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Dublin: 4°C Friday 26 February 2021
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Djougang poised to make another big impact for Ireland

The Rush woman was grateful to the Donnybrook crowd that kept her going when her ‘lungs were bursting, body is screaming.’

Linda Djougang moves in to tackle Sarah Law.
Linda Djougang moves in to tackle Sarah Law.
Image: Brian Reilly-Troy/INPHO

LINDA DJOUGANG WOULD have been forgiven for thinking that she had played her part in full when she was called ashore after a draining 54-minute shift against Scotland last Sunday.

The Leinster tighthead made herself a stand-out during Ireland’s first-half exploits, adding a pacy and powerful carrier in Kieran Hallett’s attack, with 11 carries for 74 valuable metres.

And yet there was more to come from the Rush-raised woman. Indeed, her last-gasp intervention was effectively the match-winner for Ireland as she clamped on to force a turnover penalty as Scotland bore down on the Irish line again.

“We had just lost one player,” recounted Djougang post-match, “they got a penalty. We were under pressure. I realised: you know what, that was our moment. We had to get the ball, take it back.”

Four years after first taking up rugby, that was Djougang’s finest moment to date in the game. An international show-stopper in the final minute on the day she was making just  her second Test start.

“I didn’t really know until I heard the screaming,” adds the student nurse.

“When I saw (the referee’s) hand pointing towards us, I was so happy. The game was finished and I was so happy. For me to be able to do that, to make that impact, I was really happy.”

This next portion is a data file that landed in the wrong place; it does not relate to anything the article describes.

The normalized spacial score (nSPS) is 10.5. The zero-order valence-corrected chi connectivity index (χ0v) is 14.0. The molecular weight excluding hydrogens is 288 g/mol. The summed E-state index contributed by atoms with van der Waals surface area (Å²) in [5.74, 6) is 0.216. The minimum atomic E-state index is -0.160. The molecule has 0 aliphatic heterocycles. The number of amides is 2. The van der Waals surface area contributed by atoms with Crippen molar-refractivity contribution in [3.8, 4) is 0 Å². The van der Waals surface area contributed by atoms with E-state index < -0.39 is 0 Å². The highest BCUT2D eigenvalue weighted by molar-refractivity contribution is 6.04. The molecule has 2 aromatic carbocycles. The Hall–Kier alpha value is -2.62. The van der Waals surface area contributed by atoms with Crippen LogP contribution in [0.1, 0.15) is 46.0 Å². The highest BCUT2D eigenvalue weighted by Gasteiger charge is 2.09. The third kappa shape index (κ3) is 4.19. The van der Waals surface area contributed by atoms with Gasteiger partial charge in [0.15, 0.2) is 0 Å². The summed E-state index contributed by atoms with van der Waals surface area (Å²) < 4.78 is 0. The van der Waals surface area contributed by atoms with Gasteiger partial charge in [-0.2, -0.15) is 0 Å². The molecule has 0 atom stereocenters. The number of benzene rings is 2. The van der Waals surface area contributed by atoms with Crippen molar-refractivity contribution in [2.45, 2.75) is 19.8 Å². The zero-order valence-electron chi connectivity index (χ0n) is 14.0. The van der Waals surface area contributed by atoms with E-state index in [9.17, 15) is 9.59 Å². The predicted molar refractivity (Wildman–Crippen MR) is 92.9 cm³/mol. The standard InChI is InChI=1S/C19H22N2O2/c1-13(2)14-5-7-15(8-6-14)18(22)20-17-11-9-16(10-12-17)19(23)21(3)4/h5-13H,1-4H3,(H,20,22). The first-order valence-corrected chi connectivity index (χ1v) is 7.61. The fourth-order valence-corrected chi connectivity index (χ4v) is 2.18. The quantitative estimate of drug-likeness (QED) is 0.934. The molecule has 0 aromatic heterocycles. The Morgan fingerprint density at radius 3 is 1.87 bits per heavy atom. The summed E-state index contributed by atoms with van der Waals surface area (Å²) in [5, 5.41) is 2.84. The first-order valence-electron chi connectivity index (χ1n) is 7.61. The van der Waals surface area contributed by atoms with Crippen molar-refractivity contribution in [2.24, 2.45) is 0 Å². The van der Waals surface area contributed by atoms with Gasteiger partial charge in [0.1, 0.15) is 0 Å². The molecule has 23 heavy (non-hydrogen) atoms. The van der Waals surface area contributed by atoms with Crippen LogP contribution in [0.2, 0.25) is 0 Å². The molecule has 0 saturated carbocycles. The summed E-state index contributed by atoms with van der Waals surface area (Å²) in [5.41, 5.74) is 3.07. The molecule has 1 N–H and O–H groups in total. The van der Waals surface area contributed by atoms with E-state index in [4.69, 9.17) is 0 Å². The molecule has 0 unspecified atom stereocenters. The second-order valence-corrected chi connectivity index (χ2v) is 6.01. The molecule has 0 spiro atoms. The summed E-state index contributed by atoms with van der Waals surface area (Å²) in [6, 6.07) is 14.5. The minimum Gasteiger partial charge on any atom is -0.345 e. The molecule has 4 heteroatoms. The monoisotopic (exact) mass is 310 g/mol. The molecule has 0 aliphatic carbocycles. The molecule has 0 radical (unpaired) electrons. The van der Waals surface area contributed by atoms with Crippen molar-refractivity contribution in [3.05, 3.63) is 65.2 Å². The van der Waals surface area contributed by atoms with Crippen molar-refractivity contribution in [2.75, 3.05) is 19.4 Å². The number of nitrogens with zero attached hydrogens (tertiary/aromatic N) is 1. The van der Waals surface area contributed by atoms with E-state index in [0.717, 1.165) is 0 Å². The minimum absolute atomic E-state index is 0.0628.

Elation, relief and sheer delight was etched all over Djougang and her team-mates’ faces as the curtain fell on seriously hard-fought win that had began with such audacious attacking flourishes from the hosts. It was a far cry from the headspace she took up when taking up a seat on the bench. There is no room to relax or take the game face off while the contest continues.

“When you come out, you never just settle. You know something, anything could happen. It’s rugby. You always have to be ready to go.

“We got the yellow card, so they needed me, my team needed me. I was ready for that. And we were on our 22, so mentally you have to be switched on.”

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Scrummaging will continue to be a work in progress for the Dubliner and Scotland’s stubborn refusal to be counted out of last weekend’s clash was rooted in their set-piece advantage. But Djougang’s displays in the loose and around the ruck have been difficult to fault.

“Linda’s one of these props, she’s got a bit of everything,” says head coach Adam Griggs.

linda-djougang Djougang in training last week. Source: Dan Sheridan/INPHO

“You certainly need that in the style we want to play. I thought she was really good. What she gives you around the field – you saw her in the loose – we want to play that style, we want to have her on the ball and running hard.

“Again her defence, it’s not often she’ll miss a tackle. I’m delighted for her to come through with one of her first starts and actually lay the platform for us to get going.”

With Wales visiting Donnybrook tomorrow (kick-off 1pm, RTE), Djougang will be intent on laying the groundwork for Ireland again, with no little help from those bellowing support from the stands.

For a side on their way to racking up 245 tackles against an endless Scottish onslaught, every voice was vital.

“It is amazing to have the home advantage, especially in those last minutes when you are in trouble.

They cheer you on, give you that energy when your lungs are bursting, your body is screaming. You just have that extra adrenaline to go on.

“It is unreal the energy you get from the crowd. You can’t describe it. You have to be there to experience it. And we have it three times this year. We have to win those, starting with Wales. That is all we are focused on.”

“Wales is a really challenging team — it’s always important for us to know what we can do and stick to our game plan, go out there and show what we can do.

“It is going to be a great fight. I’m really looking forward to it.”

About the author:

Sean Farrell

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